When the Lights Went on, the Loner Became Letterman

Comedians, coworkers reminisce about the shy, enigmatic late-night host
By Arden Dier,  Newser Staff
Posted May 19, 2015 1:32 PM CDT
When the Lights Went on, the Loner Became Letterman
David Letterman signs off Wednesday night.   (AP Photo/CBS, Jeffrey R. Staab)

David Letterman will wrap up more than three decades in late-night TV tomorrow with his final Late Show broadcast. Already, tributes from comedy legends and coworkers are pouring in. A few memories, per the Hollywood Reporter:

  • Ray Romano: "My life has been affected more by David Letterman than anybody else's." Days after appearing on the Late Show in May 1995, producer Rob Burnett offered Romano a deal that led to Everybody Loves Raymond, which Letterman helped develop. "Without that moment, I'd be your Uber driver today," he says.
  • Billy Crystal: "All the late-night hosts are funny and irreverent and tremendously talented at what is a most difficult job, but Dave has always had a certain extra dimension to him, and over time, became the beloved curmudgeon," he says. "I will miss my three-times-a-year visits because frankly, I love making him laugh."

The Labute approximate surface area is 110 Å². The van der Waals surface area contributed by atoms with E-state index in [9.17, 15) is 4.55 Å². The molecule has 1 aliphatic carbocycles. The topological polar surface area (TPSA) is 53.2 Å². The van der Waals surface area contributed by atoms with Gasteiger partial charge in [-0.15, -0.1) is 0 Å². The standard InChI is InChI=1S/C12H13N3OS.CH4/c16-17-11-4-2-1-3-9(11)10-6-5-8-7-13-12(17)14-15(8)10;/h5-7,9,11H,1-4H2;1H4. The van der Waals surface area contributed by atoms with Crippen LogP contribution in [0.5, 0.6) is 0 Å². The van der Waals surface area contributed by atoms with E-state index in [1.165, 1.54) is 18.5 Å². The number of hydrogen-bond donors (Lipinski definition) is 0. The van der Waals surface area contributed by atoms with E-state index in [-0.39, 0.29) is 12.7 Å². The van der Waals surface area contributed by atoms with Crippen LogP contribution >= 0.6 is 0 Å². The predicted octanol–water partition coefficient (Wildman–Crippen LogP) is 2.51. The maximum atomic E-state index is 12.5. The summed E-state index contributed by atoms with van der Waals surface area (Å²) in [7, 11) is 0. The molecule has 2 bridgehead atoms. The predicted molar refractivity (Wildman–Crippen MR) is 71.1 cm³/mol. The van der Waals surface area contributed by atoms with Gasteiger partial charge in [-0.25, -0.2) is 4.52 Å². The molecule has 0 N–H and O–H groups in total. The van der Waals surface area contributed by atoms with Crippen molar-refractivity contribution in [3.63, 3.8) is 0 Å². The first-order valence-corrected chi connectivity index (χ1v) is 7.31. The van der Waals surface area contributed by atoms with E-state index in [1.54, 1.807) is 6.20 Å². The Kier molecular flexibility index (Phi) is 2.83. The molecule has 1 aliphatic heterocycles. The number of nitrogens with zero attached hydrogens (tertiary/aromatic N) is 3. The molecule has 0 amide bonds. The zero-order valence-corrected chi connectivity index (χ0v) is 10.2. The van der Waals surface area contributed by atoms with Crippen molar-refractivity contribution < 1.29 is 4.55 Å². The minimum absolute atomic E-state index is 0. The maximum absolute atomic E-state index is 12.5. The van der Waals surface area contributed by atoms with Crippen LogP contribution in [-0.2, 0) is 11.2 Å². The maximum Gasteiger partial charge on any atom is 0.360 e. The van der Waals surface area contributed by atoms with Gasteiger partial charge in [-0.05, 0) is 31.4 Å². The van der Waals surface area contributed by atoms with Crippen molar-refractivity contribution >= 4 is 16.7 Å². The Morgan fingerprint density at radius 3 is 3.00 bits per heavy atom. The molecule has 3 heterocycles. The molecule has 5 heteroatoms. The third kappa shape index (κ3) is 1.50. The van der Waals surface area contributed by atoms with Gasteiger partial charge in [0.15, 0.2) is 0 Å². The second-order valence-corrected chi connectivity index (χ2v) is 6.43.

• Don Rickles: "He's a great listener, but also he's very shy," he says. But "when the lights go on, and it's business, he's terrific." Rickles remembers that "even though Dave is a bit of a loner, he showed up to speak about me in front of all those people" at Spike's One Night Only: An All-Star Tribute to Don Rickles. "I still thank him for that," he says.

  • Paul Shaffer: Letterman's band leader tells the New York Times he stuck around for 33 years because, "I realized, ultimately, that this was the best job I was ever going to have. The main reason being Dave himself." He reminisces about his first talk with Letterman about nabbing a spot on his show: "I said, 'Boy, I really hope I get to work with this guy.'" Now, "the only appropriate emotion is gratitude."
  • Rob Burnett: Remarking on Letterman's evolution from a performer to a thoughtful monologuist and interviewer, the show's executive producer notes, "If Dave were still putting on a Velcro suit and jumping up on walls, I think it would be foolish." He continues, per the New York Times, "It's microscopic course corrections, day by day, until you look up and go, 'Wow, things have really changed.'"
(More David Letterman stories.)

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